I WAS in Manchester a week or so ago to introduce a screening of the ’50s supernatural chiller Night of the Demon.
The film was being presented in the top room of a real ale pub to an audience of 30 or so, many of whom had never before seen it.
And the event was co-ordinated by a group of movie buffs seeking to recreate those classic horror double-bills that the BBC used to play in the late Seventies and early Eighties.
It was an enjoyable night. Night of the Demon kicked off the proceedings and Vampire Circus wrapped them up.
For the aficionados crammed into that tiny space it was all worthwhile, and for the organisers it was another opportunity to bang the drum for their campaign.
I admit I was surprised at the number of people who hadn’t seen the film and who were interested enough to give up their Saturday night to experience it for the first time.
And I was reminded of the need to resurrect old movies this week when I read a lament by the US writer Bill Mesce reminiscing about the long-lost programming schedules of American TV stations.
Back in the day (to coin an Americanism) US television stations ran their own mini retrospectives.
In the 1960s and ’70s it was all about monster movies, re-runs of Universal chillers and occasionally films that had sneaked out onto general release but had been overlooked.
The BBC picked up this formula in the 1970s. Most of my horror film education came via these inventive double-bills.
Sometimes they combined lurid Hammer shockers with schlock like The Incredible Two-Headed Transplant. On other occasions it was classy stuff like Val Lewton’s I Walked with a Zombie or The Body Snatcher.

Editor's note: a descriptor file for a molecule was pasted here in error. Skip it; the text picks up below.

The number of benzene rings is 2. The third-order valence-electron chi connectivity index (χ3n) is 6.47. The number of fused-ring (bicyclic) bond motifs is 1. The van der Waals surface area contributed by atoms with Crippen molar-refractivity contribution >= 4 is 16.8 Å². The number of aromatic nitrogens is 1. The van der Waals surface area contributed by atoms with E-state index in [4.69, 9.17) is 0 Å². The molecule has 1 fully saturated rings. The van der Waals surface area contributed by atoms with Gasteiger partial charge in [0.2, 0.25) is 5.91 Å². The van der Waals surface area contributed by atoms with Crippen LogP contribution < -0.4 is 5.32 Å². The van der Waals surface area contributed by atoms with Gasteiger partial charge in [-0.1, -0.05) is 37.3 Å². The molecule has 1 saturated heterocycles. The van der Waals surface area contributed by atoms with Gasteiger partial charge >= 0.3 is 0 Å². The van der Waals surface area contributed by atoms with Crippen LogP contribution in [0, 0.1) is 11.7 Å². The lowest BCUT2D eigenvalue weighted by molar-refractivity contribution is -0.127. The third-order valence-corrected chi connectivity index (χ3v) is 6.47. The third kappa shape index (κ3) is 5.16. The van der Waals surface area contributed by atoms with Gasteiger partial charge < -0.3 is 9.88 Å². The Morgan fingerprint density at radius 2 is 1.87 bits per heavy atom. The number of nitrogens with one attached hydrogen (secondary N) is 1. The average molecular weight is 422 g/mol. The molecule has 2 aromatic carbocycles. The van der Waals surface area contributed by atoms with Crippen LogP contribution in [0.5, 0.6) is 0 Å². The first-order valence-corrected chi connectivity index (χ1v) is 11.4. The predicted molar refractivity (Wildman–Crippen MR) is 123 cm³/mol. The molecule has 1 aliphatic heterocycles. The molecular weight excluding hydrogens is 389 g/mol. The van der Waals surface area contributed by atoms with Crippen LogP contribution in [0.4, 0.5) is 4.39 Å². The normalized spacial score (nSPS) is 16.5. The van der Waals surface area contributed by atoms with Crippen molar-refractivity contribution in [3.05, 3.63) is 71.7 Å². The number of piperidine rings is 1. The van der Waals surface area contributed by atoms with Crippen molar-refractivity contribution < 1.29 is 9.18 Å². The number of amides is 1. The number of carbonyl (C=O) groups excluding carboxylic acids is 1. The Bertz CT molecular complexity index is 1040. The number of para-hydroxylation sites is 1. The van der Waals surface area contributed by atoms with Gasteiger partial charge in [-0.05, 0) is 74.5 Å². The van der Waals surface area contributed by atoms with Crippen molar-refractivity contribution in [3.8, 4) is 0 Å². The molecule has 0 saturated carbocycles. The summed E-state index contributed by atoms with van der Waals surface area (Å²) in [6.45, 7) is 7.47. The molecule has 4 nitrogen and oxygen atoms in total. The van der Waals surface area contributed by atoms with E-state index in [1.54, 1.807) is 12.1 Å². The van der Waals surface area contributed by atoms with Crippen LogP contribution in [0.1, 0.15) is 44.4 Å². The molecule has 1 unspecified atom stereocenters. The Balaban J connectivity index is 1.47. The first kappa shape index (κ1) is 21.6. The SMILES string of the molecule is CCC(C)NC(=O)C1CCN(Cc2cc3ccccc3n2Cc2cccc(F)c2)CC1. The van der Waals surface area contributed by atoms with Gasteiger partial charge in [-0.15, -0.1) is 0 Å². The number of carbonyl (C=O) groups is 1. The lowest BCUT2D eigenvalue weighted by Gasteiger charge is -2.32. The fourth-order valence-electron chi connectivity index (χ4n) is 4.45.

When the Lewton films were being paired up the Radio Times ran a chunky feature by Alan Frank on this most overlooked of movie producers.
Aged 14 or 15, I’d never heard of him. But I was sufficiently impressed to cut out the piece, stick it in a scrapbook and then watch all the films in the season. This is how film buffs are created. Today, 30 years later, he remains one of my faves: cult with a capital ‘C’.
Film programming is a skill and whoever was at the heart of the BBC during that period was a genius.
The team behind the online Classic Horror Campaign hopes to persuade Auntie Beeb to pick up the baton. Their argument is simple: show them on BBC4, the home of alternative programming, intelligent documentaries and off-kilter movies. They’d certainly find an audience.
I remember my initiation with great clarity. It was the summer of 1980, and the Radio Times carried a garish pulp movie poster cover advertising The Ghoul (with horror king Peter Cushing) and the tremendous fire demon from Night of the Demon. I was 14, and it appealed massively. Why wouldn’t it?
That weekend I stayed up and immersed myself in the horror tradition of Britain’s recent past. Three decades later I’m still looking for something to match it for its subversive magic.
Come on BBC, do the right thing and scare us half to death again.
If you need a programmer I know someone who might fit the bill...